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Tuesday, November 25, 2014

Of Chained Dogs and Careless Cruelty



Of Chained Dogs and Careless Cruelty
by
Homer Hickam




As I sat in my office perched on the top floor of my house near Coral Bay on the isle of St. John, I lifted my eyes from my computer and took in the view which was spectacular and inspiring. As always, the magnificent blue sea and green forests of this magic island made me think: "What a wonderful place this is!"

But then I heard dogs barking. The way sound carries and is accentuated along the slopes of our neighborhood, it was almost as if they were just outside my window. Once begun, the barking kept going, eruptions of—what? Distress? Anger? Pain? Boredom? Entrapment? Thirst? Starvation? I had no way of knowing, just as everyone else (except perhaps their owners) who could hear them.

It is well known that there are certain sounds that cut deep into the hard-wired parts of the human brain. One of these is the sound of a crying baby. Babies who cry, our brains tell us, must be tended to. But what about barking dogs? Biologists who study these things believe that many humans respond to a barking dog very much the same as they do to crying children. Every time a dog barks, a shrill alarm goes off in our heads. Something must be done! These continual alarms sadly meant, for me, no work at my writing desk and, as the barking continued, little sleep at night. Night after night, day after day, barking and more barking.

Investigation was clearly in order to discover the source of the barking dogs and to determine if something might be done to solve their distressing behavior. My ears led my eyes toward an inholding property alongside the Johnny Horn trail in the National Park. The corrugations of the land near the Johnny Horn make it a perfect soundboard for vocalizations easily heard along our ridge. The barking was a combination of yelps, whines, and full-throated wailing. This dog (or dogs) clearly had problems.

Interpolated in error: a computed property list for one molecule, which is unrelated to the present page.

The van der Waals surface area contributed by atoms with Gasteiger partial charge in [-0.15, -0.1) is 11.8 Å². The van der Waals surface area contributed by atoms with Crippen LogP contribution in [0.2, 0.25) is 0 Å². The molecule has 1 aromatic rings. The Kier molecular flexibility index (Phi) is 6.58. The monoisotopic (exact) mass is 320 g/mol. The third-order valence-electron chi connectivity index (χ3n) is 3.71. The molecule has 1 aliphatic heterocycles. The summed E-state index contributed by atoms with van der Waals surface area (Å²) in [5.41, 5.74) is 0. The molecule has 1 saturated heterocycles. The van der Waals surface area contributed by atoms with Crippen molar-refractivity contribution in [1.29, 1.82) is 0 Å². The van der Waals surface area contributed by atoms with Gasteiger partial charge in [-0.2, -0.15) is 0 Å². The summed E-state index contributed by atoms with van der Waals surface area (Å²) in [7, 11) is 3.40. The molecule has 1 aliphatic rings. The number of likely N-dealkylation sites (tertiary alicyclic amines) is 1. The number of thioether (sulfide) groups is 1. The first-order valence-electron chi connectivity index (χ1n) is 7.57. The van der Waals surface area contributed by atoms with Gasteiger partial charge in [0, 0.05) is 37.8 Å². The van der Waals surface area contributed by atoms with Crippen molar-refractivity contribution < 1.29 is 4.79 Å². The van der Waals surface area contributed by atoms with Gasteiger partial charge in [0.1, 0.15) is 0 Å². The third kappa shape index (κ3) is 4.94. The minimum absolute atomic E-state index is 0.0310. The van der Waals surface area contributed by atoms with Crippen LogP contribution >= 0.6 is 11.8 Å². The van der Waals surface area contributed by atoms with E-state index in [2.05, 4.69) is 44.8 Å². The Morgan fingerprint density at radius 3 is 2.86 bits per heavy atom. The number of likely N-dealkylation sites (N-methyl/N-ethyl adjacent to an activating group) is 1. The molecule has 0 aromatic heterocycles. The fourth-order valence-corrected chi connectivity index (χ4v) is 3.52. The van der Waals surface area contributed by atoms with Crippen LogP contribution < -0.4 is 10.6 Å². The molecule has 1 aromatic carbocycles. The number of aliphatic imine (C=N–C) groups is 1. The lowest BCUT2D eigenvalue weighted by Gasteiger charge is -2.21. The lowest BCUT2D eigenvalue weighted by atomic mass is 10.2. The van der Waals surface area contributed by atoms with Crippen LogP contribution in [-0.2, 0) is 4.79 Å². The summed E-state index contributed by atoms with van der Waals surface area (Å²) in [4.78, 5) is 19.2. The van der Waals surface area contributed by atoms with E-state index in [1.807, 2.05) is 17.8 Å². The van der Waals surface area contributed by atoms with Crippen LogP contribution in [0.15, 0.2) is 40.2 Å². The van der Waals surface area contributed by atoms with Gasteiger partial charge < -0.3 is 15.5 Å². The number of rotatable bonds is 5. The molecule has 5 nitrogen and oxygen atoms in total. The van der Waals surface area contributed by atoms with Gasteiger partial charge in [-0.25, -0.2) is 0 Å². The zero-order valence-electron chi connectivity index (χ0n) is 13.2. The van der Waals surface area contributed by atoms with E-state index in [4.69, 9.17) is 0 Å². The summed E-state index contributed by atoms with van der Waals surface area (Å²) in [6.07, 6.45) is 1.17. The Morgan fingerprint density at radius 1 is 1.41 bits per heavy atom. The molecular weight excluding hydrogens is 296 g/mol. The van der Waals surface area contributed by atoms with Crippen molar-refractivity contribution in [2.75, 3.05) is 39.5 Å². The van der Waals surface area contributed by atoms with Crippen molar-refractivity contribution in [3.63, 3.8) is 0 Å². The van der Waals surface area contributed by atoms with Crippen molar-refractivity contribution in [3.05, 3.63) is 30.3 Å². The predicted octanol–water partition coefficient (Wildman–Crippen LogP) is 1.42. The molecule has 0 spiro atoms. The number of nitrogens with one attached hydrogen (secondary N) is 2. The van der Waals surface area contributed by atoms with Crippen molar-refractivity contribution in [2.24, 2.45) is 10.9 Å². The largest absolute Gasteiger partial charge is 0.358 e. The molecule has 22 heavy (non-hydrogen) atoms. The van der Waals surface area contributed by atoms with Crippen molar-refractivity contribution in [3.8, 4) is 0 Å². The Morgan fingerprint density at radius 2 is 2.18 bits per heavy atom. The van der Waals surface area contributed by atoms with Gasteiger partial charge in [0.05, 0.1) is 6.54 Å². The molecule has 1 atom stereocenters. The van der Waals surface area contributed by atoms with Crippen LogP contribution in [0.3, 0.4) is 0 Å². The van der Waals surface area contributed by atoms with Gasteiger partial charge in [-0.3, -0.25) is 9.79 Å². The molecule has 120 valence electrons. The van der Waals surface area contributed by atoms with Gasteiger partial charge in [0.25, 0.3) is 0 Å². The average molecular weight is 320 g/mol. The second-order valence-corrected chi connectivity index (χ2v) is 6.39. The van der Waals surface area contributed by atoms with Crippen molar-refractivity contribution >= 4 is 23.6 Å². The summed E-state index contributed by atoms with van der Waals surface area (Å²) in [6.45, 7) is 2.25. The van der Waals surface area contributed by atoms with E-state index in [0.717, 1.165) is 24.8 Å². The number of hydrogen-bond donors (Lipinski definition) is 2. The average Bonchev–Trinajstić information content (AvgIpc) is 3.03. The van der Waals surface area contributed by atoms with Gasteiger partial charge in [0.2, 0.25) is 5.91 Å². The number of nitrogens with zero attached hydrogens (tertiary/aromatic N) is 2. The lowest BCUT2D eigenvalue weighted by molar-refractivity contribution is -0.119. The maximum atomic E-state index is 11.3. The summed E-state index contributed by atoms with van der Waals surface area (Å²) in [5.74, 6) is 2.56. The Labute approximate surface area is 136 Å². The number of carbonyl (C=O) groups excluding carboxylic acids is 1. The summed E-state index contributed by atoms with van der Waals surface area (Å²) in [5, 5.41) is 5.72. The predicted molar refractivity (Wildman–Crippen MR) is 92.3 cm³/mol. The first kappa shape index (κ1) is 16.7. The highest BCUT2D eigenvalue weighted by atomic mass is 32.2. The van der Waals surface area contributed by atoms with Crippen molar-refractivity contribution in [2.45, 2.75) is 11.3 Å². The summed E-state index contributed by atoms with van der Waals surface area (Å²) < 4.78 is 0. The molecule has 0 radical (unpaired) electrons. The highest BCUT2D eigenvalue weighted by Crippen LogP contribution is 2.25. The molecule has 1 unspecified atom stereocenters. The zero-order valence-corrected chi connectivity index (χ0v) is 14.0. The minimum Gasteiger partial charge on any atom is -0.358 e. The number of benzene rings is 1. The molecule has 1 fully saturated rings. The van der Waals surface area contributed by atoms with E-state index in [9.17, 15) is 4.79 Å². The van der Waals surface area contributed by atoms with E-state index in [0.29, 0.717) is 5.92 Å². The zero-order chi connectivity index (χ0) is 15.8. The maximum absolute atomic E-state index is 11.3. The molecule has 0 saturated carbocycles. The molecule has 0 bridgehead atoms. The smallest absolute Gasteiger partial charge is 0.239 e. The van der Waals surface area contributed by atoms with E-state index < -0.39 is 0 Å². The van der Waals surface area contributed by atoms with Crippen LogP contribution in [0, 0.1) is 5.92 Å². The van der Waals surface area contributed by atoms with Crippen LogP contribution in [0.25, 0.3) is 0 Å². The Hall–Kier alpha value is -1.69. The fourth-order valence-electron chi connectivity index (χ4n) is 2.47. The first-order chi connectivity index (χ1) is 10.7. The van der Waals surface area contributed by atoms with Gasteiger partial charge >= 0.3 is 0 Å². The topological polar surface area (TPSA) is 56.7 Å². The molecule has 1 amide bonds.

Four-wheel drive and boots took me to the Johnny Horn property whereupon I discovered a ghastly sight, two big dogs with collars so tight they could scarcely breathe strung up on steel cables. Beside each of them was an empty food bowl and, scattered about, water bowls filled with filthy rain water, leaves, mosquito larvae, and mold. The overpowering stench of dog feces struck me full in the face. One of the dogs, a black female, had a nasty, rotten wood box for shelter although its cable made it nearly impossible to enter and the other one, a brindle pit bull, had no shelter at all. The lot was essentially a junkyard, a battered trailer in one corner, a plastic Home Depot-type tool shed nearby, rusted machinery all over, crushed plastic water jugs tossed about, and general filth and litter tossed indiscriminately everywhere. The dogs greeted me by leaping and straining against their ropes and steel tethers, not to attack but with plaintive, gurgling pleas for attention and assistance. This I provided in the form of food, fresh water, much petting and hugging, and a call to the St. John Animal Care Center.


 The St. John ACC does a magnificent job of caring for animals on our island and is particularly concerned about dogs that are chained up and neglected. The ACC representative I talked to was immediately concerned and subsequently spoke to the owner of the two dogs in question. Unfortunately, the report that came back was that the ACC probably couldn't do anything about the two "Johnny Horn" dogs because said owner told them he fed the dogs. The barking and crying and whimpering continued.


I also spoke to their owner and offered to buy and foster the dogs, or to help in any way I could to relieve their distress. The response from the owner was loud anger and a growling assurance that he would care or not care for his property—meaning the dogs—in any manner he pleased. And there the matter presently rests.



Of course, I haven't given up on saving these dogs. It is not in my nature to do so but I know it won't be easy to make the change for them because the man who owns them must change his view of what it means to own and care for an animal. Cruel people are usually miserable and, I suspect, must occasionally wonder why they are so afflicted. It is my belief that their misery comes from the negative karma that continuously washes across them because of their cruelty to those who depend on them the most, their innocent animals and, usually, their spouses and children, too. I'm not certain there is such a place as Hell but I kind of hope there is, just for people such as these. — Homer Hickam, November, 2014